The Compass: Official Newspaper of the Catholic Diocese of Green Bay
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October 27, 2000 Issue
Bishop Morneau's Column
"Reflection on the Readings"

Bishop Robert Morneau
Bishop Robert Morneau

Double commandment of love

The totality of love calls for a giving of self, heart, soul, mind and strength

November 5, Thirty-first Sunday of Ordinary Time


By Bishop Robert Morneau

Questions for reflection:

1. Why is love in a total way so difficult?

2. Is your concept of love realistic or romantic?

3. How close is the reign of God in our lives?

On September 26, R.S. Thomas, a poet and priest of the Anglican Church died in Wales at the age of 87. Upon reading of the news, I dug out my copy of Poems of R. S. Thomas (Fayetteville: The University of Arkansas Press, 1985) and reread some of my favorite poems and passages.

At the top of the list is the poem "The Kingdom." The poet claims in the verse that the kingdom of God, though appearing a long way off, is actually quite near if we have faith, even a "faith, green as a leaf." And for Thomas in that kingdom special care is given to those who are poor and blind, to those whose bones have been bent and minds fractured by life. The kingdom, in other words, is a great festival for those who know and embrace the love of God.

Jesus says today that the scribe who understood the centrality of love is "not far from the reign of God." But the demand here is great: the totality of love. It calls for a complete giving of self, heart, soul, mind, strength. The kingdom, that is, where God reigns and governs, is in the hearts of individuals and communities where active concern and respect is given to the poorest of the poor. And Jesus insists that love cannot be divided. Our love for God and neighbor, though distinct, are inseparable.

The Welsh poet R. S. Thomas is not unlike Moses in his admonition to fear the Lord. Although God is love, it is not of the romantic type. Rather, it is a love that takes one to the death of self-giving and to the resurrection of new life. Our challenge is to take these words to heart, that is, to internalize them so that they shape our days. Such a total and complete love demands much courage.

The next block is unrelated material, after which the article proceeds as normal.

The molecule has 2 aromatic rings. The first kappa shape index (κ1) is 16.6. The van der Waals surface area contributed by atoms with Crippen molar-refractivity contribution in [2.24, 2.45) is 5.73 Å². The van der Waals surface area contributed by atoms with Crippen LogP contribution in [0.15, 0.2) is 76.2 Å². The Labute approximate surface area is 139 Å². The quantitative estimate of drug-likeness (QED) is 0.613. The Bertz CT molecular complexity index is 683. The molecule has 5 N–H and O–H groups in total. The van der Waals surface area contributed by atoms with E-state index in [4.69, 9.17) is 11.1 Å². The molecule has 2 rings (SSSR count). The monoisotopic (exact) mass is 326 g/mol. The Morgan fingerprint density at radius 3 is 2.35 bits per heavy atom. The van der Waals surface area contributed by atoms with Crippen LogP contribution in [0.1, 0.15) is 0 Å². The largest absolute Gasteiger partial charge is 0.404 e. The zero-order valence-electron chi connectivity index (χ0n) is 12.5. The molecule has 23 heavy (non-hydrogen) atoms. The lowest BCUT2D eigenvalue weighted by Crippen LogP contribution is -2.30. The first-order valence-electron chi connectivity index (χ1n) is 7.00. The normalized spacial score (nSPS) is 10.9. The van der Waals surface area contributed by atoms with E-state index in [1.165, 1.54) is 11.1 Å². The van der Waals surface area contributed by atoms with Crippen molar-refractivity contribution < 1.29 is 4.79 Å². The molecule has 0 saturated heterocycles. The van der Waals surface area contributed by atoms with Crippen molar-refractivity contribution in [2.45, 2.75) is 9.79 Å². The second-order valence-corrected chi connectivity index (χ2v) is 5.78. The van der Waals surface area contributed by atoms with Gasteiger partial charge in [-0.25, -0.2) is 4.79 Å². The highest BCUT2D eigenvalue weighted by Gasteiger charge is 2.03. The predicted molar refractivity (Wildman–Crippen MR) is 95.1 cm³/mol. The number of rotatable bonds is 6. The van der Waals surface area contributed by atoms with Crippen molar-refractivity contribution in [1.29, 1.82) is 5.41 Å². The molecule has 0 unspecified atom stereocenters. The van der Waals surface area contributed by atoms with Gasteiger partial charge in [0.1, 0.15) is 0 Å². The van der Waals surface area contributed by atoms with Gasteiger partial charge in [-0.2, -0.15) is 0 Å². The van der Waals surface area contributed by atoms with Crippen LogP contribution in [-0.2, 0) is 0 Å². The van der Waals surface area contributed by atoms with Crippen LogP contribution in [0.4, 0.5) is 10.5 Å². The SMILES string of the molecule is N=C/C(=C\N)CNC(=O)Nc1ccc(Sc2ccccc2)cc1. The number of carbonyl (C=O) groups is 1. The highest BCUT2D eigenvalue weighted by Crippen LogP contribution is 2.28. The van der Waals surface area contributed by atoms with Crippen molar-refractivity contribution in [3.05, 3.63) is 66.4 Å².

Two questions that Thomas raises are: "What's living but courage?" (39) A second: "What are our lives but harbours . . . ?" (100) Living does demand courage and so too does loving. To become vulnerable to others is a fearful enterprise. Yet this is the way of Jesus. Our Lord offered love by way of hospitality, welcoming into his heart all whom he met. His soul was a harbor for all of us adrift in life. What a total, great love this is.

The divine, biblical love is sacrificial. As recorded in the book of Hebrews, Jesus offered himself as high priest to the will of the Father. This consecration of all to God was the core of the Gospel mission. This reality and theme is captured by a verse from R. S. Thomas: "They have no / God, but follows the contradictions / of a ritual that says / life must die that life / may go on." (148) We call this the paschal mystery, the new covenant, in which Jesus dies to self that salvation might be had for all.

The command of love that flows from God's word is heard in all centuries. R. S. Thomas heard the call. He sought words to capture in verse the meaning that commandment had for him - and for us. The language is secondary to the reality. Living is more important than writing and reading.

(Bp. Morneau is the auxiliary bishop of the Green Bay Diocese.)



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